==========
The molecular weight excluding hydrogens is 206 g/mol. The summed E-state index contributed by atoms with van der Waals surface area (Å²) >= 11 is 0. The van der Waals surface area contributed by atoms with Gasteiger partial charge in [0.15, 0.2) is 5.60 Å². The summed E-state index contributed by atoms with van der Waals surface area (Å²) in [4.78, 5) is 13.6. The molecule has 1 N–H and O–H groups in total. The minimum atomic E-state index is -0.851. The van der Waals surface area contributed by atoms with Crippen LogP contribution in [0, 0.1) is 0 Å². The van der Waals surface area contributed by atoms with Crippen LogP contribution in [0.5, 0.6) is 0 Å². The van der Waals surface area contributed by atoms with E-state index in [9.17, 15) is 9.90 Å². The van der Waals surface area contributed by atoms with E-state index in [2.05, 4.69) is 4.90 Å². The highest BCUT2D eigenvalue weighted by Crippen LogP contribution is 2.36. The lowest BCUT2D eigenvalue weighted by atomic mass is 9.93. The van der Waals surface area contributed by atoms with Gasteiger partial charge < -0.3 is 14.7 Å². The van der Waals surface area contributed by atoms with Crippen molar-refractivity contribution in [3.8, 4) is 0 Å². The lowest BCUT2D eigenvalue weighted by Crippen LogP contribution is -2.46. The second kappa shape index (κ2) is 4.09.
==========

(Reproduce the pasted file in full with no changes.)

The molecular weight excluding hydrogens is 206 g/mol. The summed E-state index contributed by atoms with van der Waals surface area (Å²) >= 11 is 0. The van der Waals surface area contributed by atoms with Gasteiger partial charge in [0.15, 0.2) is 5.60 Å². The summed E-state index contributed by atoms with van der Waals surface area (Å²) in [4.78, 5) is 13.6. The molecule has 1 N–H and O–H groups in total. The minimum atomic E-state index is -0.851. The van der Waals surface area contributed by atoms with Crippen LogP contribution in [0, 0.1) is 0 Å². The van der Waals surface area contributed by atoms with Crippen LogP contribution in [0.5, 0.6) is 0 Å². The van der Waals surface area contributed by atoms with E-state index in [9.17, 15) is 9.90 Å². The van der Waals surface area contributed by atoms with E-state index in [2.05, 4.69) is 4.90 Å². The highest BCUT2D eigenvalue weighted by Crippen LogP contribution is 2.36. The lowest BCUT2D eigenvalue weighted by atomic mass is 9.93. The van der Waals surface area contributed by atoms with Gasteiger partial charge < -0.3 is 14.7 Å². The van der Waals surface area contributed by atoms with Crippen molar-refractivity contribution in [3.8, 4) is 0 Å². The lowest BCUT2D eigenvalue weighted by Crippen LogP contribution is -2.46. The second kappa shape index (κ2) is 4.09.